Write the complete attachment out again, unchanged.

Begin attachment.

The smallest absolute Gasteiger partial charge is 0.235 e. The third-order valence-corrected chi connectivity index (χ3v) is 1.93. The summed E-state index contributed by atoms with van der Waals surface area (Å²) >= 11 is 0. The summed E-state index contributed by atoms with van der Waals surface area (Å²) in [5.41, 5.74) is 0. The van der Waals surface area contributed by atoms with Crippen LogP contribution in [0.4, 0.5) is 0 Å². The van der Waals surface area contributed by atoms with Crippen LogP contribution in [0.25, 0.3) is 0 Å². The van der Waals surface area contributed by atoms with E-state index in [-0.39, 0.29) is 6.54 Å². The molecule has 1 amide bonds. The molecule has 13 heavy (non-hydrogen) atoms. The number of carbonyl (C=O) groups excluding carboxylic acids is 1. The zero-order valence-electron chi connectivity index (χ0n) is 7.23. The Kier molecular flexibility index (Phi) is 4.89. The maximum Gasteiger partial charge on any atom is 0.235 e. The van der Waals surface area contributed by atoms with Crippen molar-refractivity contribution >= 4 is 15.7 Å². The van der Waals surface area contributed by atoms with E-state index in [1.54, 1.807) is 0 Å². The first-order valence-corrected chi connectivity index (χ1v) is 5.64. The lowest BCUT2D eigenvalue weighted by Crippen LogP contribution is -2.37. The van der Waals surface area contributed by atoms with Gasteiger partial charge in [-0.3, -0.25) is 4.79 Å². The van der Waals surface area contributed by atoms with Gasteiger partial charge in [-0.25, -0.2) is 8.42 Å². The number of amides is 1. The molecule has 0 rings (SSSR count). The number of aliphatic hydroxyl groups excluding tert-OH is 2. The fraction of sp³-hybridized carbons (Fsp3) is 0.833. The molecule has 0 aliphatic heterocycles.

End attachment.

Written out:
The smallest absolute Gasteiger partial charge is 0.235 e. The third-order valence-corrected chi connectivity index (χ3v) is 1.93. The summed E-state index contributed by atoms with van der Waals surface area (Å²) >= 11 is 0. The summed E-state index contributed by atoms with van der Waals surface area (Å²) in [5.41, 5.74) is 0. The van der Waals surface area contributed by atoms with Crippen LogP contribution in [0.4, 0.5) is 0 Å². The van der Waals surface area contributed by atoms with Crippen LogP contribution in [0.25, 0.3) is 0 Å². The van der Waals surface area contributed by atoms with E-state index in [-0.39, 0.29) is 6.54 Å². The molecule has 1 amide bonds. The molecule has 13 heavy (non-hydrogen) atoms. The number of carbonyl (C=O) groups excluding carboxylic acids is 1. The zero-order valence-electron chi connectivity index (χ0n) is 7.23. The Kier molecular flexibility index (Phi) is 4.89. The maximum Gasteiger partial charge on any atom is 0.235 e. The van der Waals surface area contributed by atoms with Crippen molar-refractivity contribution >= 4 is 15.7 Å². The van der Waals surface area contributed by atoms with E-state index in [1.54, 1.807) is 0 Å². The first-order valence-corrected chi connectivity index (χ1v) is 5.64. The lowest BCUT2D eigenvalue weighted by Crippen LogP contribution is -2.37. The van der Waals surface area contributed by atoms with Gasteiger partial charge in [-0.3, -0.25) is 4.79 Å². The van der Waals surface area contributed by atoms with Gasteiger partial charge in [-0.25, -0.2) is 8.42 Å². The number of amides is 1. The molecule has 0 rings (SSSR count). The number of aliphatic hydroxyl groups excluding tert-OH is 2. The fraction of sp³-hybridized carbons (Fsp3) is 0.833. The molecule has 0 aliphatic heterocycles.